Tuesday, November 30, 2010

A forwarded message from my father.

An Australian Night Before Christmas

'Twas the night before Christmas;
there wasn't a sound.
Not a possum was stirring; no-one was 'round.
We'd left on the table
some tucker and beer,
hoping that Santa Claus
soon would be here;
We children were snuggled up safe in our beds,
while dreams of pavlova danced 'round in our heads;
and Mum in her nightie,
and Dad in his shorts,
had just settled down to watch TV sports.
When outside the house
a mad ruckus arose;
Loud squeaking and banging
woke us from our doze.
We ran to the screen door,
peeked cautiously out,
sneaked onto the deck,
then let out a shout.
Guess what had woken us up from our snooze?
but a rusty old ute
pulled by eight mighty 'roos.
The cheerful man driving
was giggling with glee,
and we both knew at once
who this plump bloke must be.
Now, I'm telling the truth
it's all dinki-di,
those eight kangaroos fairly soared through the sky.
Santa leaned out the window
to pull at the reins,
and encouraged the 'roos,
by calling their names.
'Now, Kylie! Now, Kirsty!
Now, Shazza and Shane!
On Kipper! On, Skipper!
On, Bazza and Wayne!
Park up on that water tank.
Grab a quick drink,
I'll scoot down the gum tree.
Be back in a wink!'

So up to the tank those eight kangaroos flew,
with the ute full of toys,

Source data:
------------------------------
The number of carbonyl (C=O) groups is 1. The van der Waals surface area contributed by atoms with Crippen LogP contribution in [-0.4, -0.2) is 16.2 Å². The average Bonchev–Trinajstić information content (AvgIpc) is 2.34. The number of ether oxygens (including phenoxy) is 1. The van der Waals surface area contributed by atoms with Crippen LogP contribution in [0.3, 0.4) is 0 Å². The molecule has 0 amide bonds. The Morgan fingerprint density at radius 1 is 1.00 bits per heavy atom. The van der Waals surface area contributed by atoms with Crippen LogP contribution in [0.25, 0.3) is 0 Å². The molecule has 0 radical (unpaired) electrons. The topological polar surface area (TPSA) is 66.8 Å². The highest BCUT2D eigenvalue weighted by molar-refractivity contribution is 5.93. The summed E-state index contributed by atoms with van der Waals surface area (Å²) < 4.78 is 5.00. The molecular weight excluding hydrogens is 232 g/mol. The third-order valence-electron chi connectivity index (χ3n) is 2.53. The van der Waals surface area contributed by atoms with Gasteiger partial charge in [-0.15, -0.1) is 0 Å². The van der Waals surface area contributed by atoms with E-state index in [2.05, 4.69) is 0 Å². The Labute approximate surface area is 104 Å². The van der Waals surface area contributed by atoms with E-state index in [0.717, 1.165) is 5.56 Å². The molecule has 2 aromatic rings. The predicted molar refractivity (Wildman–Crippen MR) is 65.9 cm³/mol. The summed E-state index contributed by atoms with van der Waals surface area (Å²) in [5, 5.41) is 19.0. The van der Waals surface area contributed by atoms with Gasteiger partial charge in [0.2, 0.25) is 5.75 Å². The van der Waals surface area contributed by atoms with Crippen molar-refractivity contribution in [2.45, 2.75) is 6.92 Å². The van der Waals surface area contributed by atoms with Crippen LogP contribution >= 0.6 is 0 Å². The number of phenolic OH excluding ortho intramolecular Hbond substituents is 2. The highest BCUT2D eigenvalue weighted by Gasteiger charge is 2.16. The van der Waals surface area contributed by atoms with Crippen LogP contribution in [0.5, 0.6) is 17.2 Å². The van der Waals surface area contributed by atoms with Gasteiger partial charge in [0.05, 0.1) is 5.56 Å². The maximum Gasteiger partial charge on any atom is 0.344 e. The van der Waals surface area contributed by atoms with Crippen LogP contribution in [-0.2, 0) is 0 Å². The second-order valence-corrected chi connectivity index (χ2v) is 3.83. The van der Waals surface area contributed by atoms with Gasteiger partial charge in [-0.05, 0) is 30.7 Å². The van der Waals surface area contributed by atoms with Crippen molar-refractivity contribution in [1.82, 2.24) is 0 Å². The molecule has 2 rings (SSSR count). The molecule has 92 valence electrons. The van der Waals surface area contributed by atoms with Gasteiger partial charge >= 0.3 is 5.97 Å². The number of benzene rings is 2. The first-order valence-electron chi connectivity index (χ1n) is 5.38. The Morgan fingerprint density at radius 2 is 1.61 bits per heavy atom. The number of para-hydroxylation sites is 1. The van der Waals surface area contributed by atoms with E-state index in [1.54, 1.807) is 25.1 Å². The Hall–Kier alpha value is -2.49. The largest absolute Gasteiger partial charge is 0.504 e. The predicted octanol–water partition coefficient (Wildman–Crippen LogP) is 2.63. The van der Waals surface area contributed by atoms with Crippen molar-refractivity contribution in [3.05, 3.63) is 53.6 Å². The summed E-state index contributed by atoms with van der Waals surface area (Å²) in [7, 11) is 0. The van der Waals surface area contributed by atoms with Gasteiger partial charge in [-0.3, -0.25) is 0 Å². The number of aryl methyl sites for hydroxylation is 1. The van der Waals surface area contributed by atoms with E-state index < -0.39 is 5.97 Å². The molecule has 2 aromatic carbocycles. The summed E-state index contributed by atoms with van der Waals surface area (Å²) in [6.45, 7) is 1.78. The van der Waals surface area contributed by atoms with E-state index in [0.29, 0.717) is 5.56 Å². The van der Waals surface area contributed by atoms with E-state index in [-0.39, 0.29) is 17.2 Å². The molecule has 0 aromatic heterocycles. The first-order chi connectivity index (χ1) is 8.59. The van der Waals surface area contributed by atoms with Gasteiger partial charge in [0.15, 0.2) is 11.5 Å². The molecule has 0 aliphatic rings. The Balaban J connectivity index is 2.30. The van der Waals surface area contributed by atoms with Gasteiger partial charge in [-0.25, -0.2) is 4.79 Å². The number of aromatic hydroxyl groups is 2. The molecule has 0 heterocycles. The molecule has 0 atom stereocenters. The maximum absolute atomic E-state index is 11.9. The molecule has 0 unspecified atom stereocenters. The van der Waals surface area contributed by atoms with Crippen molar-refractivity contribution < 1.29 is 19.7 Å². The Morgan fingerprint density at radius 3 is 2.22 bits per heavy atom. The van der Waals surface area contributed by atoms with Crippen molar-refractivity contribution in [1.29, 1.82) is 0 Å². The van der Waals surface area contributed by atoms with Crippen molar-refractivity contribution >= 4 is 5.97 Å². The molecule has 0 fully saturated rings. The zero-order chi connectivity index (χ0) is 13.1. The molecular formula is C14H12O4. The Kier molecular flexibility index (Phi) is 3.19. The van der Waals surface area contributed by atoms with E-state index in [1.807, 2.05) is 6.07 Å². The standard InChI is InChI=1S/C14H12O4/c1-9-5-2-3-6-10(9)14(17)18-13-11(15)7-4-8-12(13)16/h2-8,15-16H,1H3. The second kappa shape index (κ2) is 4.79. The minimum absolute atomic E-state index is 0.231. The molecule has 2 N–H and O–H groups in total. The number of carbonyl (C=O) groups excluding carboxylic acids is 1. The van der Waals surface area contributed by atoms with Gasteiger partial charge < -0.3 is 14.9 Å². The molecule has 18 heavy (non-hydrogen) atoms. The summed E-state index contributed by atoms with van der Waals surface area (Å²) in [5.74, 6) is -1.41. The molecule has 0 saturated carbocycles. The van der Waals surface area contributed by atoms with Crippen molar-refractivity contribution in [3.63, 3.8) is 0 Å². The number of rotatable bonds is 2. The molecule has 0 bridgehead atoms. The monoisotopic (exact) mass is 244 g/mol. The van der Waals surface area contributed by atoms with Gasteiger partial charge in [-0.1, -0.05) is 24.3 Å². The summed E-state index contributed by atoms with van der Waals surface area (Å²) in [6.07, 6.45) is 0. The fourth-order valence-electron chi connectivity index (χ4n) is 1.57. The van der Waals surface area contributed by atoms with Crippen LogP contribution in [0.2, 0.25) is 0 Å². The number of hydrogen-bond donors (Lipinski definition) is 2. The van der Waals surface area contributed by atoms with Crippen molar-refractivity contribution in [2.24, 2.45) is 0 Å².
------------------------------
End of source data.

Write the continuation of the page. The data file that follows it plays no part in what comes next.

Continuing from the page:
and Santa Claus too.
He slid down the gum tree
and jumped to the ground,
then in through the window
he sprang with a bound.
He had bright sunburned cheeks
and a milky white beard.
A jolly old joker
was how he appeared.
He wore red stubby shorts
and old thongs on his feet,
and a hat of deep crimson
as shade from the heat.
His eyes - bright as opals -
Oh!  how they twinkled!
and, like a goanna,
his skin was quite wrinkled!
His shirt was stretched over
a round bulging belly
which shook when he moved,
like a plate full of jelly.
A fat stack of prezzies
he had flung from his back,
and he looked like a swaggie
unfastening his pack.
He spoke not a word,
but bent down on one knee,
to position our goodies
beneath the yule tree.
Surfboard and footy-ball shapes
for us two.
and for Dad, tongs to use
on the new barbeque.
A mysterious package
he left for our Mum,
then he turned and he winked
and he held up his thumb;
He strolled out on deck and his 'roos came on cue;
Flung his sack in the back and prepared to shoot through.
He bellowed out loud
as they swooped past the gates -
and goodonya, MATES!'


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